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New York Route 5 and its cousin, Route 5S, cross upstate New York and are collectively and historically referred to as the Mohawk Turnpike. They both parallel the New York Thruway (Interstate 90) and the Mohawk River. NY Route 5 hugs the northern bank of the river while NY Route 5S hugs the southern bank.

During the Revolutionary War, the battle to control the Mohawk Valley continued throughout the war from 1777 to 1781. Hostilities continued to occur even after the surrender at Yorktown.

During the time of the Revolution, the Mohawk River was part of a transportation route from Lake Ontario to the Hudson River in Albany. British control of this area would not only disrupt this transportation route, but it would play a role in a plan devised by British General John Burgoyne to divide the colonies.

In the spring of 1777, Burgoyne planned a three-pronged invasion along the Champlain, Mohawk and Hudson Valleys. The invasion would come from Canada in the north, New York City in the south and Lake Ontario in the west. The target for all three was Albany, NY.

Unfortunately for Burgoyne, his invasion from the north was halted at Saratoga (Stillwater, NY) and the invasion from the south was abandoned after the burning of Kingston, about 50 miles south of Albany. The invasion from the west stalled at Fort Stanwix (Rome, NY).

A Revolutionary Day along the Historic Mohawk Turnpike parallels Burgoyneís invasion from the west. It begins early in the morning at Fort Ontario in Oswego, NY on Lake Ontario. This is where Lieutenant Colonel Barry St. Leger and his British forces would begin the invasion.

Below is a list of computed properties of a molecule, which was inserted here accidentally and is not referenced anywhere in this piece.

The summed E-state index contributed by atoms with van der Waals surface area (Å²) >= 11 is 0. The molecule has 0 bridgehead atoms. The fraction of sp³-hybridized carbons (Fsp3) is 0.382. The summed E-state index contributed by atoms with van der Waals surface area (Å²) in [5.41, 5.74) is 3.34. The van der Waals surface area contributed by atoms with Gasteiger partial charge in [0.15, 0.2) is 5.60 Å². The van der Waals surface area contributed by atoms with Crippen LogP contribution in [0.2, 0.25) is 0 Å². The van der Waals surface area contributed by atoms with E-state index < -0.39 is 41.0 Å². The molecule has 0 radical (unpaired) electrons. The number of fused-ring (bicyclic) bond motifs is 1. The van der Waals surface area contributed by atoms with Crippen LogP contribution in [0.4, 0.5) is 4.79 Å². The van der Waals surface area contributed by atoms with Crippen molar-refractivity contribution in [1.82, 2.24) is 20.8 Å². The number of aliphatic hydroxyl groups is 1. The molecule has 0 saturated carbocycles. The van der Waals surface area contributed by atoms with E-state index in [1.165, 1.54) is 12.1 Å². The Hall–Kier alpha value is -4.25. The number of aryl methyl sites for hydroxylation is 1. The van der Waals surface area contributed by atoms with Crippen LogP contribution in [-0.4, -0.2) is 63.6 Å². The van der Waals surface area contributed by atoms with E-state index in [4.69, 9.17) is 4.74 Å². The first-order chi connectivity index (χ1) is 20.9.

From Fort Ontario, the road trip heads south by Oneida Lake and through Bernhard on the way to Fort Stanwix in Rome, NY. This is where St. Legerís invasion would end.

From Fort Stanwix, the road trip continues south to the Oriskany Battlefield. It is here General Nicholas Herkimer and his Tryon County Militia were ambushed on their way to relieve Fort Stanwix.

From the Oriskany Battlefield, the road trip turns east through Utica, Herkimer (Fort Dayton) and Fort Herkimer to the Herkimer Home, paralleling the route taken by Herkimerís militia to and from Oriskany.

From the Herkimer Home, the road trip continues east through Fort Klock, Fort Plain and Canajoharie then detours north through Stone Arabia to Johnstown where Sir William Johnson would sow the seeds of support for the British cause among the Six Indian Nations.

From Johnstown, the road trip takes another detour, this time from the Mohawk Valley to the Schoharie Valley, which like the Mohawk Valley suffered the affects of many raids by British, Tory and Indian forces.

From Schoharie, the road trip turns east to rejoin the Mohawk Turnpike in Schenectady, which was head of navigation on the Mohawk River during the Revolutionary War.

So, if you're ready

Begin a Revolutionary Day Along the Historic Mohawk Turnpike

Take Another Revolutionary War Road Trip